Caribbean governments this week erased any lingering doubts that they are serious about making Europe pay for the horrors of the Transatlantic slave trade by holding their most important preparatory meeting yet ahead of plans for a high level delegation to travel to Europe to serve demand payment letters in the coming weeks.

From his office in Bridgetown, Barbadian Prime Minister Freundel Stuart Monday evening presided over a four-hour video conference session on the subject of reparations where all the loopholes in the region’s case for payments were refined and defined. In this he had the support of Ralph Gonsalves, the Prime Minister of St. Vincent and the man credited with bringing other leaders on board to push Europe into compensating the region for the slave trade and the genocide associated with it.

Officials close to the meeting said that the video conference had involved about 70 persons, most of them delegates representing all 15 nations in the regional trade bloc and decisions flowing from this will be handed to presidents and prime ministers when they meet at their main annual summit in Antigua from the beginning of July.

A draft letter of demand has been prepared, setting out the horrors of the slave trade, “its lasting effects on the Caribbean population” and offering countries like Britain, The Netherlands, France, Spain and Portugal among others a chance to negotiate a settlement with countries.

And because some countries were colonized and its slave populations brutalized and robbed of wages more than one European nation, the narrative for every country varies to cater for such highly place officials said.

“After we would have served the letters of demand on Britain and the Dutch to start with, it will offer them a chance to sit down and negotiate with us but if this fails it will lead to a lawsuit seeking compensation before the International Court of Justice in The Hague, Netherlands,” an official who attended the meeting said.

Regional attorneys general are being brought on board to help refine the draft for on passage to leaders. Some of those who attended Monday’s video conference meeting favor a physical presence in Europe to serve the letters but a final decision will be made as to exactly how this will be accomplished.

Additionally, a group of eminent Caribbean attorneys will be drafted in to liaise with the British firm of Leigh Day which had successfully sued and made Britain pay for brutalizing the Mau Mau Tribe in Kenya several decades ago. The firm has already said that it is confident that the region has a strong case and like academics and doctors in the University of the West Indies system, has linked a string of chronic diseases rampaging through the Caribbean to the horrors of slavery, poor diet on plantations, forced labor, rape and other inhumanely stressful conditions.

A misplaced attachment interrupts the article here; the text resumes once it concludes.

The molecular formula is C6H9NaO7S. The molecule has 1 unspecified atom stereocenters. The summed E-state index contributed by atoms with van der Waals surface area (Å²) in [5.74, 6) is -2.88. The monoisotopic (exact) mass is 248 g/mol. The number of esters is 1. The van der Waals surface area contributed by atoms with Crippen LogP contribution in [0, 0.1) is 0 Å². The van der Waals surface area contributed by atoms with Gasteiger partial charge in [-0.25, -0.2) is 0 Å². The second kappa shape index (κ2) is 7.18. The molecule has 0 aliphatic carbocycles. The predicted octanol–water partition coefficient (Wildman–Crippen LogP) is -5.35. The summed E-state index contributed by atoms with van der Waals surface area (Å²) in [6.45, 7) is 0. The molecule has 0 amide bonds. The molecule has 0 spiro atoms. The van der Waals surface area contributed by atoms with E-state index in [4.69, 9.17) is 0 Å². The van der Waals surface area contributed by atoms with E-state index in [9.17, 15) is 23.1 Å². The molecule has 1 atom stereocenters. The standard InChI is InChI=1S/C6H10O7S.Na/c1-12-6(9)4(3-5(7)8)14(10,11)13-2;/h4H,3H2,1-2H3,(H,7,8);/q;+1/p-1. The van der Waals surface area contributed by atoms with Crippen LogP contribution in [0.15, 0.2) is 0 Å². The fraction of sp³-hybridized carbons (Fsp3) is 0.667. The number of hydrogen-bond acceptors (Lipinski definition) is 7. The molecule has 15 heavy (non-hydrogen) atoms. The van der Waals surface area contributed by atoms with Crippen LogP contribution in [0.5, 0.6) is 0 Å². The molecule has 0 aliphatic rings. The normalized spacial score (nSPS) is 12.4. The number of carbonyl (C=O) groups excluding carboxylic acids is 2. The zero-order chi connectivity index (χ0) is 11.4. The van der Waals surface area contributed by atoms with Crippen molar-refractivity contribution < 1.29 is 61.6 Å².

Former African Leaders Call for Legalizing Low-Level Drugs

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Special to the NNPA from the Global Information Network

A frank report cited by two former African presidents has called for the decriminalization of minor drug offenses, saying that trafficking, consumption and production is undermining development in West Africa and abetting corruption.

Picking up the momentum led by some U.S. governors, the report by a panel of African experts criticized current punitive policies which, they said, was fuelling corruption in a region where the cocaine trade alone is estimated at $1.25 billion a year – a figure which dwarfs the combined budget of several countries.

“We call on West African governments to reform drug laws and policies and decriminalize low-level and non-violent drug offences,” Olusegun Obasanjo, the commission chairman and former president of Nigeria, told reporters in Dakar, Senegal, last week. He was joined by leaders from Senegal, Sierra Leone, Ghana, Guinea, Burkina Faso, Togo, Mauritania, Nigeria, Cape Verde and Mali.

According to the West Africa Commission on Drugs, “West Africa is no longer just a transit zone for drugs arriving from South America and ending up in Europe but has become a significant zone of consumption and production.